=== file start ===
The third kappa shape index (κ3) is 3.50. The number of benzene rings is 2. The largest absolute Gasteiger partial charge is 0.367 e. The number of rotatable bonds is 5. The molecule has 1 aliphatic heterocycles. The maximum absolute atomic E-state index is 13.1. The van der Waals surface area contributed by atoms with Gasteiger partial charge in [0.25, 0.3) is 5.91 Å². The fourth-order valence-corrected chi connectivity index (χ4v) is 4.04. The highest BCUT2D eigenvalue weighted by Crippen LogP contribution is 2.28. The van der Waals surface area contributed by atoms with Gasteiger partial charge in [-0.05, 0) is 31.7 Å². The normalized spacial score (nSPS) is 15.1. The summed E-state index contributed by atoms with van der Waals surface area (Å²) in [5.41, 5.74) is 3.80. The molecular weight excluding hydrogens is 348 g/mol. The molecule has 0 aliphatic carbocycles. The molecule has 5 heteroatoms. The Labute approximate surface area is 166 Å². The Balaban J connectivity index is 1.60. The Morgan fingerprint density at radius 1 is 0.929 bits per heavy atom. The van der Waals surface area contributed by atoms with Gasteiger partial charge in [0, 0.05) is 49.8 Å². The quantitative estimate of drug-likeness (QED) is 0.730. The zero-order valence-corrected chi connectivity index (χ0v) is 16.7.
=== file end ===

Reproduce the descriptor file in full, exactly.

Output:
The third kappa shape index (κ3) is 3.50. The number of benzene rings is 2. The largest absolute Gasteiger partial charge is 0.367 e. The number of rotatable bonds is 5. The molecule has 1 aliphatic heterocycles. The maximum absolute atomic E-state index is 13.1. The van der Waals surface area contributed by atoms with Gasteiger partial charge in [0.25, 0.3) is 5.91 Å². The fourth-order valence-corrected chi connectivity index (χ4v) is 4.04. The highest BCUT2D eigenvalue weighted by Crippen LogP contribution is 2.28. The van der Waals surface area contributed by atoms with Gasteiger partial charge in [-0.05, 0) is 31.7 Å². The normalized spacial score (nSPS) is 15.1. The summed E-state index contributed by atoms with van der Waals surface area (Å²) in [5.41, 5.74) is 3.80. The molecular weight excluding hydrogens is 348 g/mol. The molecule has 0 aliphatic carbocycles. The molecule has 5 heteroatoms. The Labute approximate surface area is 166 Å². The Balaban J connectivity index is 1.60. The Morgan fingerprint density at radius 1 is 0.929 bits per heavy atom. The van der Waals surface area contributed by atoms with Gasteiger partial charge in [0, 0.05) is 49.8 Å². The quantitative estimate of drug-likeness (QED) is 0.730. The zero-order valence-corrected chi connectivity index (χ0v) is 16.7.